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Vardya: We started in a facility in Libertyville, Illinois, which is a suburb of Chicago. Our facilities have moved a couple of different times. Currently we're in a 52,000 square-foot facility in West Chicago.
Matties: You've been at this for 27 years; 27 years ago there were almost 3,000 circuit board fabricators in the United States. Today there are somewhere around 280. Do you see any growth in the numbers of circuit shops or have we just surrendered the volume production to overseas?
Vardya: The volume production has gone overseas. I think we will continue to see more shops shut down as time goes on. The reason for that is that the technology demands continuous investment and a lot of companies, given what technologies they're working on, really aren't capable of making those investments. As a result, over time, the number of shops will continue to decline.
Matties: You guys, at 27 years old, understand what that kind of longevity takes and what it requires. When you look at your investments, what sort of allocations do you make, or how do you prioritize your investments?
Vardya: There are a couple of things. Not only do we have to worry about capital equipment investments, but we also need to worry about human capital investments, so we're continuously investing in both. It's basically based on customer requirements, so we are continuously working with our customers, trying to understand where the gaps in the market are versus the gaps in our ability, and what is going on at our facility in order to prioritize capital investments.
Matties: What technology are you looking at? You probably already have the direct imaging systems in place and that sort of thing.
Vardya: We do have automated auto exposure systems, where you have camera alignment and things like that, but we don't have direct imaging, so that is something that we are currently looking at. We are also looking at some better drilling technology. Those are two key areas that we're working on today.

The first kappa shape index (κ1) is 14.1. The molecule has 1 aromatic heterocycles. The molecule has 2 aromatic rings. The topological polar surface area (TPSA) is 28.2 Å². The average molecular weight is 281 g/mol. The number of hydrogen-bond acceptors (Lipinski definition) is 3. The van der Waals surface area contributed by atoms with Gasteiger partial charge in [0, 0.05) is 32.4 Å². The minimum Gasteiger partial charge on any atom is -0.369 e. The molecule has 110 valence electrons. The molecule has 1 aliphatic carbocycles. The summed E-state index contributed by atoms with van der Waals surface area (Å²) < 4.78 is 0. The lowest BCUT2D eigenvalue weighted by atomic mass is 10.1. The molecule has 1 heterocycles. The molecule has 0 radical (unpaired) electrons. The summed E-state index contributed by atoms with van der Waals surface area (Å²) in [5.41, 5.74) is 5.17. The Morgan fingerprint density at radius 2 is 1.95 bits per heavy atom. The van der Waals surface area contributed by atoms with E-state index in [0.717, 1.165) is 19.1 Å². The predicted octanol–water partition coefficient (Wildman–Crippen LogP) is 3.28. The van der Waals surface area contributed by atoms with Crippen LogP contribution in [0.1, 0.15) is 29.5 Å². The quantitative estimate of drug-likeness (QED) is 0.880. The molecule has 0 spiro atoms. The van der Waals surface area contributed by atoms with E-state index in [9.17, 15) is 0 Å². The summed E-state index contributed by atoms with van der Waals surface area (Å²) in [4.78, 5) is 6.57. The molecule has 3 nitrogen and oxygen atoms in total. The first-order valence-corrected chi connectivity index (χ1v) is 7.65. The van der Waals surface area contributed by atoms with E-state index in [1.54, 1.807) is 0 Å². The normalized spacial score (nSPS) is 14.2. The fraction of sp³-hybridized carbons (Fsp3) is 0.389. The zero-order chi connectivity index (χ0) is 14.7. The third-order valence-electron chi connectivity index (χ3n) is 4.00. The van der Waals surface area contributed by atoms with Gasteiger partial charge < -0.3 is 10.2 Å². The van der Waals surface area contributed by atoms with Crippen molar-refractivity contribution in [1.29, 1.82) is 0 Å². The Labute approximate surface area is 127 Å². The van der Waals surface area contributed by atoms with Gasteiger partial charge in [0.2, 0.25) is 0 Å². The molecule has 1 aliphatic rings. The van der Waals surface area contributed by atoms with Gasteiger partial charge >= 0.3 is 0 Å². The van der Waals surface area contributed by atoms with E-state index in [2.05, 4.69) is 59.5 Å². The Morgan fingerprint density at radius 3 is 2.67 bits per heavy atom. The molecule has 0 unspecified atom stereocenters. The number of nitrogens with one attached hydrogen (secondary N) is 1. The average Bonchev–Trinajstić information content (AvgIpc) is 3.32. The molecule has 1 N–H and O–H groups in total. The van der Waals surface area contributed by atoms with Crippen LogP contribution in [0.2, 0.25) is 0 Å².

Matties: When you look at better drilling technology, are you looking at laser technology or mechanical?
Vardya: We're looking at both laser and some better mechanical capabilities, too. We are seeing controlled depth requirements that require mechanical drilling, but require significantly tighter controls than what we're capable of today, so we are continuing to look at that also.
Matties: It looks like you are doing well and you're still here, and your sales sound solid. What do you see in the coming year or two?
Vardya: We see continued growth. We see growth in the RF/microwave space, for sure. We also see growing requirements in the medical sector, and that might be more for our flex and rigid-flex types of applications, but we're seeing that. Then the last area that we're seeing a fair amount of growth in right now is LED-related. LEDs are taking off and we see more and more requirements for that technology.
Matties: Do you have your eye on wearable electronics at all?
Vardya: We have not spent a lot of time on that, but I believe that's one of the next frontiers that we're going to start looking at. One of the things to be careful about wearables is that in the long-term, wearables are going to be very high-volume, so, again, that marketplace is going to start to be Asia-dominated. For us, our claim to fame is specializing in things that are going to stay in North America and that are niche marketplaces. Those are the places where we, as a company our size, are going to be successful.
Matties: Anaya, thank you so much for spending time with us today.
Vardya: You're welcome. Thanks a lot, Barry.